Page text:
Anaheim Ducks’ coach Bruce Boudreau declared starter John Gibson “100 per cent” healthy Thursday, one day after Gibson exited a game against the Maple Leafs early in the third period following a collision with Toronto centre Nazem Kadri.
Gibson, 22, may start against St. Louis on Friday night. On Wednesday, he was a surprise selection for the NHL All-Star Game.
All of which raises the question: Why did the Ducks trade for goaltender Dustin Tokarski from Montreal? Tokarski, 26, was acquired from the Canadiens on Thursday in exchange for left winger Max Friberg.
Tokarski only adds to Anaheim’s logjam in the crease, giving the organization four net minders with NHL experience. Frederik Andersen is Gibson’s backup in the NHL, and veteran Anton Khudobin is Anaheim’s starter in San Diego of the AHL.
With Gibson already taking the reins before his three-year, $6.9 million deal kicks in next season, conventional wisdom would suggest Andersen could be on the move for the right price. The Ducks would prefer to trade the 29-year-old Khudobin first, but his $2.25 million salary-cap hit is higher than the average backup.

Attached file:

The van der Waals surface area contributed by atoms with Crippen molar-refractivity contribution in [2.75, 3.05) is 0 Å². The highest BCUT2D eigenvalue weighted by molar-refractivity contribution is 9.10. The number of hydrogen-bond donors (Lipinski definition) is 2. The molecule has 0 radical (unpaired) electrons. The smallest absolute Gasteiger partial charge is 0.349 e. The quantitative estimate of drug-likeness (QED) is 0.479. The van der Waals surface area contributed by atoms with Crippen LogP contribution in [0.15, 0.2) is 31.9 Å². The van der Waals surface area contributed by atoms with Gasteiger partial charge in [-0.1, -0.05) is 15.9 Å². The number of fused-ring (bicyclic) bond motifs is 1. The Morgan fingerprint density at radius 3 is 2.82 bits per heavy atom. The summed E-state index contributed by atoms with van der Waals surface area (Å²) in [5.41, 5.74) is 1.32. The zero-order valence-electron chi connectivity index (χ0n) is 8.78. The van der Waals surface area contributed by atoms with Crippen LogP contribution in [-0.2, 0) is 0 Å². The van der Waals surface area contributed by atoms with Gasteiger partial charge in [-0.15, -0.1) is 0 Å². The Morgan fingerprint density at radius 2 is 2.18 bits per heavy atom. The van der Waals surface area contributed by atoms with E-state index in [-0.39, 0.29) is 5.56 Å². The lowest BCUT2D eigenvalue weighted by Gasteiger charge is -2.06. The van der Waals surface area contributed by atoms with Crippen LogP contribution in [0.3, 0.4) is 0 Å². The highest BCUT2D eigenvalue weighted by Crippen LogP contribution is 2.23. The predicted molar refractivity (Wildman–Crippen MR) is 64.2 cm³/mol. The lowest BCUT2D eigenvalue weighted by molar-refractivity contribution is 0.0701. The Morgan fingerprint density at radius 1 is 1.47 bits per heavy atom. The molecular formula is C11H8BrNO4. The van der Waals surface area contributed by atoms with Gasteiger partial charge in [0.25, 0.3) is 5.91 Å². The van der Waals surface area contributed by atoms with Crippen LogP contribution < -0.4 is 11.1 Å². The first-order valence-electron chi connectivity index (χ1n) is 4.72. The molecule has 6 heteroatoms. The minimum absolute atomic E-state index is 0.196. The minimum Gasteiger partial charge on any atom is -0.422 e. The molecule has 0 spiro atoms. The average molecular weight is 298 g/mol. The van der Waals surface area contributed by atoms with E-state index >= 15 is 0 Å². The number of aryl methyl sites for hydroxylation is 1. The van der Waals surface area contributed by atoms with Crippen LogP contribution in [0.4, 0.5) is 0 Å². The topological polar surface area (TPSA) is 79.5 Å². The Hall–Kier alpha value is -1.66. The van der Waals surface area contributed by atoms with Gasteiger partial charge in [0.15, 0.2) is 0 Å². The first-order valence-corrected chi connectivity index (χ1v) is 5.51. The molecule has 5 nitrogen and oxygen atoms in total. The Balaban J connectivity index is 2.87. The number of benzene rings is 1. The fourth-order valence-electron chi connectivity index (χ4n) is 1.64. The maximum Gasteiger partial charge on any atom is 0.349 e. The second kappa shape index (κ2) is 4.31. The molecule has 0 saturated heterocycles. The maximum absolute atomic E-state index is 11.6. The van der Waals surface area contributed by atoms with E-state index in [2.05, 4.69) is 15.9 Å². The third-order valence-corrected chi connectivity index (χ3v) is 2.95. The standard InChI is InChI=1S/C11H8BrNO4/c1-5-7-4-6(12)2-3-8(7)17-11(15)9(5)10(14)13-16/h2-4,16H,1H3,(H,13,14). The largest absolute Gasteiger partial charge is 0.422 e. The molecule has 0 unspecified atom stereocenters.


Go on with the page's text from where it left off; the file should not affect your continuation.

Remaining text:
Andersen carries a cap hit of nearly half the amount ($1.15 million) and will be a restricted free agent at the end of the season. Khudobin is set to become an unrestricted free agent in July.
Andersen began the year as the Ducks’ starter, keeping the offensively challenged team in most games before an injury opened the door for Gibson. In 103 NHL appearances, Andersen’s career save percentage is .917, a shade above the league average of .915, to go along with a 60-25-10 record and 2.38 goals-against average.
Andersen, 26, has two playoff runs under his belt, including last spring’s trip to the Western Conference final.
Who would have interest in Andersen?
Nothing appears imminent. Arizona and Calgary need the most help. The Flames have the NHL’s worst team save percentage (.893). Their goaltending has stabilized of late, with Karri Ramo rebounding, but it is still a point of concern. Arizona’s Mike Smith didn’t play well to start the season. Now he’s out with a long-term injury, so the Coyotes have been relying on Louis Domingue to keep them in the Pacific race.
The issue with both teams is the Ducks would be aiding a division rival and chief competitor for the playoffs. Plus, the Flames seem lukewarm on Andersen at the moment.
Thirteen of the top 20 teams in save percentage come from the East, where there is less demand for a starter.
Andersen could well be one team’s Devan Dubnyk this season - someone who can backstop a new team to a turnaround. It’s just one more thing to keep in mind as we inch toward the Feb. 29 trade deadline.
Frank Seravalli can be reached at firstname.lastname@example.org.